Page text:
Feel free to skip step two if you'd like.  Either way, t-shirts really lend themselves to a long life span & I know that for most of my life I wasn't using them to their full potential. 

Not exactly the same as the buffalo...but close.

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Thursday, July 14, 2011

Product Review: Bona Hardwood Floor Cleaner

I was recently given the opportunity by Healthy Child, Healthy World to review Bona Hardwood Floor Cleaner.  We have hardwood floors in every room of our home, so this was the trial for me.

Little E & her beloved milk cup

In addition to hardwood we also have a very sweet, very rambunctious toddler who loves her milk cup, even though it tends to drip.  She also likes to try & help Mama by smearing the milk drips all over the floor & to "clean up".  These often go unnoticed until they are dried disgusting milk spots.  Not so fun for Mama.
BEFORE:  E's lovely milk splatters

Mopping the whole house has become rather impossible to do with little feet continually pitter-pattering, so spot cleaning is uber important.  I'm also always looking for environmentally friendly products, so Boma's spray bottle hardwood cleaner seemed like a great fit.  Their floor cleaner comes in a No. 2, easily recyclable spray bottle (Yay!!), & is hypoallergenic, free of scents, non-toxic & biodegradable. 

I admit when I read that it was scent free I sort of took it with proverbial eco-friendly product grain of salt.  Many, many natural products claim to be scent free & end up choking your lungs & burning your retinas until you want to scream,'Uncle!'
Truth be told I believed this wouldn't be any different. 

AFTER:  Milk free & filled with E's helpful toys
Chock full of skepticism I sprayed E's milk spots & waited for the hideous 'natural' scent.  I waited...and waited.  NOTHING.  It was unbelievable.  I literally smashed my face to the ground & couldn't smell anything.  a-MAY-zing!  BUT WAIT, THERE'S cleans!!!  One swipe of my rag over the milk spots & bam! clean floors!!  I quickly went around searching out any hidden milk spots or other schmootz & it worked.  Every time!  I didn't need to use a lot of product or elbow grease; just the ticket for a lazy house keeper like myself.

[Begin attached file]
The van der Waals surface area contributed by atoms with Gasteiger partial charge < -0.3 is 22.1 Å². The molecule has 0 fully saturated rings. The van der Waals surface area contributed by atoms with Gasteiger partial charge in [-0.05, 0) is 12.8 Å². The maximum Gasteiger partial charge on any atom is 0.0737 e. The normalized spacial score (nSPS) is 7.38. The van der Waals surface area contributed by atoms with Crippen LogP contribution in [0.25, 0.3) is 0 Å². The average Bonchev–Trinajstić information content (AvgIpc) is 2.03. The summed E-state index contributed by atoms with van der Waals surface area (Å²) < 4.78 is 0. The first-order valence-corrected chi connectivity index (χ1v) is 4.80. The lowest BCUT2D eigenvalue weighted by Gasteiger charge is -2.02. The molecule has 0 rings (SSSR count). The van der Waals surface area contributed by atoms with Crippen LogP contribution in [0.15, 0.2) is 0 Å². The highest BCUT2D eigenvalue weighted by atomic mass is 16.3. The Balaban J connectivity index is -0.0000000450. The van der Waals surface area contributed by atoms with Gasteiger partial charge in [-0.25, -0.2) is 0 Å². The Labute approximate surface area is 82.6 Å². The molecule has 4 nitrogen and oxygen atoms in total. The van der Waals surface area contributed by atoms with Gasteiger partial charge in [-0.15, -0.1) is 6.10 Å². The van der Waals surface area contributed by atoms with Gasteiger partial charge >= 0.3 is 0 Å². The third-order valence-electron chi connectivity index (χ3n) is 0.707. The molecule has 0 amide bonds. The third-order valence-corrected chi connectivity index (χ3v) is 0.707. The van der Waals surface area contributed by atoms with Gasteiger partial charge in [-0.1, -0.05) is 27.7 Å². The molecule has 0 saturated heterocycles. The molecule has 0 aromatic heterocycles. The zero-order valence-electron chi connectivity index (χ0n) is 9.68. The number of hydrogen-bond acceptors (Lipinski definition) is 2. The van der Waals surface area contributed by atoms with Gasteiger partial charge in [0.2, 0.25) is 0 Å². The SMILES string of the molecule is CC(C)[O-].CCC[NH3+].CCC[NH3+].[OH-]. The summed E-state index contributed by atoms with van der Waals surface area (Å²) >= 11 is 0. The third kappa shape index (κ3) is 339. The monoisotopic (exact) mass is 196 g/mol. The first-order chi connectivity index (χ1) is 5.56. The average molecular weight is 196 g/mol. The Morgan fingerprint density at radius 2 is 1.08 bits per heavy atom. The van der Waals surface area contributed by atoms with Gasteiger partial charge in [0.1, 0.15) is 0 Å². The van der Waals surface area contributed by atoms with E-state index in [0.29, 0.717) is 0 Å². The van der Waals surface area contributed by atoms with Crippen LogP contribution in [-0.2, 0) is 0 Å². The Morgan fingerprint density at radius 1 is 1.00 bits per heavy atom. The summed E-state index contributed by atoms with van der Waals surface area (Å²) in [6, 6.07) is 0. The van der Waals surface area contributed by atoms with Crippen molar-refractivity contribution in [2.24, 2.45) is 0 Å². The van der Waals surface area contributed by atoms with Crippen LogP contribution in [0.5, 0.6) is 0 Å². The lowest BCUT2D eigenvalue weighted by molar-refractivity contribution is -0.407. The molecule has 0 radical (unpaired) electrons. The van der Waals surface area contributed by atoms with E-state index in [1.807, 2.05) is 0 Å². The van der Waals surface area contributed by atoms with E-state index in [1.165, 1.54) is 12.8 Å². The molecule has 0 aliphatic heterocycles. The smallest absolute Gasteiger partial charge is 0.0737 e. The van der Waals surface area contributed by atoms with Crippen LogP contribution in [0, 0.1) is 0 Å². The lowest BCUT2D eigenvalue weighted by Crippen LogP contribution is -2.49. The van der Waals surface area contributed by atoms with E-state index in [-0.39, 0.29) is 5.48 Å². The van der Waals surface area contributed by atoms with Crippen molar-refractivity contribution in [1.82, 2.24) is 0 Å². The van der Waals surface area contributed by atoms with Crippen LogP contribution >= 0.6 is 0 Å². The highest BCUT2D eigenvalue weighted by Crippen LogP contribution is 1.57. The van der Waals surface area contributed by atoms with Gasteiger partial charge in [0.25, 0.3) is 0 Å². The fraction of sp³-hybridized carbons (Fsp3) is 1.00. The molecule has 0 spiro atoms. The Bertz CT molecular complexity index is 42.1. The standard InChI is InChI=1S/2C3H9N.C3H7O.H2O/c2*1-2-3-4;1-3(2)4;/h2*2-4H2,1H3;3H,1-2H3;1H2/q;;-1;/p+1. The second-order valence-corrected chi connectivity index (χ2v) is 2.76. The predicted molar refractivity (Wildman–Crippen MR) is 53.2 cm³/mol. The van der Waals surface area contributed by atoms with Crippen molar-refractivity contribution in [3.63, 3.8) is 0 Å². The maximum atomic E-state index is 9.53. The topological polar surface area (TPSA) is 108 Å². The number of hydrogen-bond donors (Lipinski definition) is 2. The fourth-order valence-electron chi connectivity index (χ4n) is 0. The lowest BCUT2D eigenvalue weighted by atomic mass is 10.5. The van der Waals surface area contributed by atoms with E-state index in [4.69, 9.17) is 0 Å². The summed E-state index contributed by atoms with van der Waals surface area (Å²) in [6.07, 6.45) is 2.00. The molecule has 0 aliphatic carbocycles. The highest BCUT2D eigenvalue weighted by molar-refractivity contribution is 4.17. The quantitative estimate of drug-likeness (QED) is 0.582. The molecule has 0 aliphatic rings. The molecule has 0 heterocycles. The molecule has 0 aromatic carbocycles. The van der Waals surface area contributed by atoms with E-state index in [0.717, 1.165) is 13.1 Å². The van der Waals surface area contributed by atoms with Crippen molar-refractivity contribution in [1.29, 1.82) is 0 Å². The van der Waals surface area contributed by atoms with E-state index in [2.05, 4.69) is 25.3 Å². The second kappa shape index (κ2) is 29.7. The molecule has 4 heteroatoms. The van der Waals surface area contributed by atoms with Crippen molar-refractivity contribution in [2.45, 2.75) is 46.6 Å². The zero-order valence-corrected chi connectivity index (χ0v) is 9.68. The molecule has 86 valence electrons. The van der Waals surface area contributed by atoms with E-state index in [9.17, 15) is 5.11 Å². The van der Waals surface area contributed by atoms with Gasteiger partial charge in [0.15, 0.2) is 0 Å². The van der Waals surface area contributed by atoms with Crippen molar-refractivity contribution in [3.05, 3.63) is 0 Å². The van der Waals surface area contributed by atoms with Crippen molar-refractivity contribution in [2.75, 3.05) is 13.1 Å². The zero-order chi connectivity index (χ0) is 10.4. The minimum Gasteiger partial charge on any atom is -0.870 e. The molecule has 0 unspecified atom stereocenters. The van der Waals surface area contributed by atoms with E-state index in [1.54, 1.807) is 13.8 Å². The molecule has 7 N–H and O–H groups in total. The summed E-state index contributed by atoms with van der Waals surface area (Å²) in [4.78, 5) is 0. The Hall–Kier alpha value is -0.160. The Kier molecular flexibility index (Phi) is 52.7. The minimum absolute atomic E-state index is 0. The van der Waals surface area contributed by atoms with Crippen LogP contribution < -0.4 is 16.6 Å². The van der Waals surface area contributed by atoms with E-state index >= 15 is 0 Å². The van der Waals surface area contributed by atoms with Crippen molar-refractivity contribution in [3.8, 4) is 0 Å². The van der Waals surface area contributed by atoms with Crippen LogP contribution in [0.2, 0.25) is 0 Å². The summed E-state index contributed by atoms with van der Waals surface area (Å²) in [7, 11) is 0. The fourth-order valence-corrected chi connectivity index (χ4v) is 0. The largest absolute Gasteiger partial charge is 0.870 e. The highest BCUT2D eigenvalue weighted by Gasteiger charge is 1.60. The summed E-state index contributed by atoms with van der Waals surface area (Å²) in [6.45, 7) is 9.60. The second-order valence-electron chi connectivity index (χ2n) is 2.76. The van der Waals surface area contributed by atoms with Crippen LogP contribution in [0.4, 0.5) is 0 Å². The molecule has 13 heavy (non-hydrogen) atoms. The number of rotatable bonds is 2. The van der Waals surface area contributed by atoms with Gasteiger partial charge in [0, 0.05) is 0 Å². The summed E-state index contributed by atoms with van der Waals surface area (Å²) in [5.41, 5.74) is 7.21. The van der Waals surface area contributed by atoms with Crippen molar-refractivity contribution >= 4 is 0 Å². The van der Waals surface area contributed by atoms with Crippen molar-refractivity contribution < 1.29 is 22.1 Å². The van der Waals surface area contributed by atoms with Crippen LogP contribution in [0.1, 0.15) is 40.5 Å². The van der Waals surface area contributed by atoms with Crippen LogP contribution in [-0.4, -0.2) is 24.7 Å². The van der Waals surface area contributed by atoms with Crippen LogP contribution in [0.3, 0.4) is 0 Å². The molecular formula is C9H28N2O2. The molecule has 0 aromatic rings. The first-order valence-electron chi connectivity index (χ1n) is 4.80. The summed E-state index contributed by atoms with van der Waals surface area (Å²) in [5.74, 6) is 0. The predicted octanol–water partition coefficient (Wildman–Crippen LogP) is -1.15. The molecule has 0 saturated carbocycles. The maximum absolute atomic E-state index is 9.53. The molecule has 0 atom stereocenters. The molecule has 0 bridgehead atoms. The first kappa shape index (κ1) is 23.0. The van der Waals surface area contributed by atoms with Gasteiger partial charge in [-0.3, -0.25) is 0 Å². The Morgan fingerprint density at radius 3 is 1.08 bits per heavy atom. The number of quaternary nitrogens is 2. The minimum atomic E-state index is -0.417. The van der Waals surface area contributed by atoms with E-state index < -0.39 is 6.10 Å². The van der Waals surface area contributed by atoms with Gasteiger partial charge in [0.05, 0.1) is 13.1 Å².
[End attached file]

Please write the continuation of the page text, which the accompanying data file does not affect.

I was so in love that I used it on a  milk ring that E left on our book shelf.  I know that it's a hardwood floor cleaner, but I figured why not give it a thorough try?

Sure enough, the dried milk came clean.  I couldn't have been more pleased. 

After trying Bona Hardwood Floor Cleaner I am thoroughly convinced this is the cleaner for me.  Here's my expereince in a nutshell:
  •  It doesn't smell. 
  • It actually CLEANS wood floors
  • It's fast & easy to use
  • I don't have to worry when using it around my family
  • The bottle can easily be recycled.
 It was a totally positive cleaning experience, which is a hard thing to get this lazy homemaker to say.  Seriously.   If you're in the market for an excellent hardwood floor cleaner give Bona a try. 

**On a side note, I just wanted to highlight Healthy Child, Healthy World.  They're a non-profit organization dedicated to educating the public about removing chemicals from the home.  I really appreciate all of their hard work & have certainly benefited for their highly informative website.

While you're there consider hosting a Healthy Home Party.  I did last year & really enjoyed it.  Simply sign up, pay $20 (tax-deductible), & receive a box FILLED with all sorts of organic & environmentally friendly samples & coupons for you & your friends to try.  It's a win for the environment & a win for your social life.  What's not to like? 

Wednesday, July 13, 2011

Straining Homemade Yogurt

Since I began making homemade yogurt I have been making it with whole milk.  E eats it daily for breakfast & she can handle the fat content, so I saw no need to switch.  That was until I began looking at the $0.50 price difference between whole & 2 %.  I know it's not much, but seeing as we go through a lot of milk in the month I figured this was a good way to save a dollar monthly.  (Every little bit counts right?)